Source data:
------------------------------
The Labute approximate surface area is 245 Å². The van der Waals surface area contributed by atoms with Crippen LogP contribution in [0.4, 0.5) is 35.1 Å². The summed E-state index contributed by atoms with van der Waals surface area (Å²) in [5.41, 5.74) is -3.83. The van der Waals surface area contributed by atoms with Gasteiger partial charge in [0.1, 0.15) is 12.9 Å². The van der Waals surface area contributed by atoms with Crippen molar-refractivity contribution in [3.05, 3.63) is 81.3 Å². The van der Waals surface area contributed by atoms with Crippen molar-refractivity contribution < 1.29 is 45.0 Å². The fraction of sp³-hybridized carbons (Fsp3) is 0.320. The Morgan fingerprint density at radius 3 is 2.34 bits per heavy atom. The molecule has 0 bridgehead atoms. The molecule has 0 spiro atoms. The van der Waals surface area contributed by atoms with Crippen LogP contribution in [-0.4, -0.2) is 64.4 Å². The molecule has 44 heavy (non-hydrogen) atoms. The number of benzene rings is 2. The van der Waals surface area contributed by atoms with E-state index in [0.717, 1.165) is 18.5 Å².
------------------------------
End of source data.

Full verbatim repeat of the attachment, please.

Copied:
The Labute approximate surface area is 245 Å². The van der Waals surface area contributed by atoms with Crippen LogP contribution in [0.4, 0.5) is 35.1 Å². The summed E-state index contributed by atoms with van der Waals surface area (Å²) in [5.41, 5.74) is -3.83. The van der Waals surface area contributed by atoms with Gasteiger partial charge in [0.1, 0.15) is 12.9 Å². The van der Waals surface area contributed by atoms with Crippen molar-refractivity contribution in [3.05, 3.63) is 81.3 Å². The van der Waals surface area contributed by atoms with Crippen molar-refractivity contribution < 1.29 is 45.0 Å². The fraction of sp³-hybridized carbons (Fsp3) is 0.320. The Morgan fingerprint density at radius 3 is 2.34 bits per heavy atom. The molecule has 0 bridgehead atoms. The molecule has 0 spiro atoms. The van der Waals surface area contributed by atoms with Crippen LogP contribution in [-0.4, -0.2) is 64.4 Å². The molecule has 44 heavy (non-hydrogen) atoms. The number of benzene rings is 2. The van der Waals surface area contributed by atoms with E-state index in [0.717, 1.165) is 18.5 Å².